One card that tends to be under the radar is Staunch Defense. When paired with Minor Diamond of Wind, it is a great way to not only push damage in a stalled board, which can happen when you are Diamond/Wild; but it also does a great job at enabling the Diligence on Blessed Scout.
It is important to note that while the ceiling for this deck is quite high, if I didn’t have at least a Sacred Stance or Grandfather’s Totem, I would be looking to just be a Diamond/X midrange Ada deck if my pool allows for it since those decks tend to overperform even when using filler cards.
Diamond has access to a lot of premium removal, which makes it desirable in sealed. Decree of Banishing, Chastise, and Vanquish from Scars of War and Bring to Justice from Herofall are all great cards.
Champion: Ada the Apparitionist_
This archetype is exceptional and is not very difficult to build. You utilize a lot of commons like Storm Rider and Skyspire Scholar and have the potential to play with the best uncommon in Scars – Consult the Talon. Both shards give you great troops up the curve and a lot of them play around common removal naturally by having higher defense than attack and being at four or more defense.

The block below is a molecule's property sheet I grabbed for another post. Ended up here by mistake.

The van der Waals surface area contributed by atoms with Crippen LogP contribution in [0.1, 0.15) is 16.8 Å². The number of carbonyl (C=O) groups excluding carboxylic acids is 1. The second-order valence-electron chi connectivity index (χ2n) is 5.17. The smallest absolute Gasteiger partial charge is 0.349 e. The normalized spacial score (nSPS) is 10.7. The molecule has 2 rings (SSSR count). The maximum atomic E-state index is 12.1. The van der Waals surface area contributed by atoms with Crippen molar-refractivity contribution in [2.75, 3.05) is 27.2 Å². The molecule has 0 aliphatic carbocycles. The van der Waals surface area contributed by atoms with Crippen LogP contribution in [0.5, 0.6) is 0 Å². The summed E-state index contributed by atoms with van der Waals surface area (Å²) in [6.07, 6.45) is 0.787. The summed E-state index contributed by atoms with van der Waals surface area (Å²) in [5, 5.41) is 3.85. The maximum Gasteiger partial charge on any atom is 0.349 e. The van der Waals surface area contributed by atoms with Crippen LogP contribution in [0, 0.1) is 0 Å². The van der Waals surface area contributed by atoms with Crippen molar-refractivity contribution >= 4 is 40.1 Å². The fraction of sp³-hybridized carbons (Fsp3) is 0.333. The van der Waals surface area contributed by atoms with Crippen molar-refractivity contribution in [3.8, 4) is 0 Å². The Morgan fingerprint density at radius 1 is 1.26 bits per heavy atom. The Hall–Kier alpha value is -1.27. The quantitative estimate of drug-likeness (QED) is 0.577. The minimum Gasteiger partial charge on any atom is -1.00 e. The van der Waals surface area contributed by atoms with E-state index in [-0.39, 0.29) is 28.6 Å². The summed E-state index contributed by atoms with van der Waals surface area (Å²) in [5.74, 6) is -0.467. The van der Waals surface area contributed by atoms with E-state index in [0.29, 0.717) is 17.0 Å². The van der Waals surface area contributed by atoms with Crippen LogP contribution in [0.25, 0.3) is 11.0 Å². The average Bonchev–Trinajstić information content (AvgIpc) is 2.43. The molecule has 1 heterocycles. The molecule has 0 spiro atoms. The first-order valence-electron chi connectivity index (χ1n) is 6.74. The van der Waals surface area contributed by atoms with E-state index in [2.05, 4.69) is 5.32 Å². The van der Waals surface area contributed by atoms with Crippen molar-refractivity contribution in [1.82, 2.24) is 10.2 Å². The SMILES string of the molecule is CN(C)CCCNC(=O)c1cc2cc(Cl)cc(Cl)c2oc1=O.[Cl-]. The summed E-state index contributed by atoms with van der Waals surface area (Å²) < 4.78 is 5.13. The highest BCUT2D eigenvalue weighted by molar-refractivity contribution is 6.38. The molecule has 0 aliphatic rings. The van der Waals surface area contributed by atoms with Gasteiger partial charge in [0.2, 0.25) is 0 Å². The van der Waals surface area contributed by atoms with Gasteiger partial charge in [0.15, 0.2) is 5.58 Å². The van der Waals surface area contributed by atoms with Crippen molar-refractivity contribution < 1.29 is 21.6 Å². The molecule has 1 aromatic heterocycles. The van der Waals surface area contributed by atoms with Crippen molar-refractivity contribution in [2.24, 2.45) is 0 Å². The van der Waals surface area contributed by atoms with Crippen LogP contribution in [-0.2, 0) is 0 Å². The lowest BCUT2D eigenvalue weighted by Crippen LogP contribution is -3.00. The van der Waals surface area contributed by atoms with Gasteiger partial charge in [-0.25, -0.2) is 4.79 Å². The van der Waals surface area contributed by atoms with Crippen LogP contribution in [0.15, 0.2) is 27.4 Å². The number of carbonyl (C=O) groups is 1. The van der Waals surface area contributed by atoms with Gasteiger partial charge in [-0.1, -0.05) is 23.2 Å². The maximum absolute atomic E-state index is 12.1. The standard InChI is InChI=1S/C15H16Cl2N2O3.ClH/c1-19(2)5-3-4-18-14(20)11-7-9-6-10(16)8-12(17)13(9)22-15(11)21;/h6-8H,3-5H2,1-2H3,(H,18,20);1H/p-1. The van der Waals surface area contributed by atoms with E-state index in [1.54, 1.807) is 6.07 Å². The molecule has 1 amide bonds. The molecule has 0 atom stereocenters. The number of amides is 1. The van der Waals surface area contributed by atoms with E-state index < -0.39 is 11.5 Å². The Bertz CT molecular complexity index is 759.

The Diamond/Sapphire deck also takes advantage of the Diligence and Mobilize mechanics very well, and these are the cards that you’re going to see in a successful Diamond/Sapphire Fliers deck.
It does seem that Sapphire is catching on more and more in this Limited format. At first it felt like people were all shying away since Sapphire was so poor in Herofall Limited, but much like Diamond was the deepest shard there, I think that Sapphire is actually the deepest shard in Scars of War. It helps that Consult the Talon is so absurd, but we also have a high number of quality commons, some removal, and some great uncommons like Webborn Apostate and Warpcaller Shardsworn.
One card that has been very good for me in these types of decks is Outflank. Beware suspicious attacks and plan for an Outflank anytime you can. Don’t put yourself in a position where you’re blown out by it, which will take some practice since it’s pretty easy to mask the card with pre-combat troops or leaving up an unintuitive number of resources.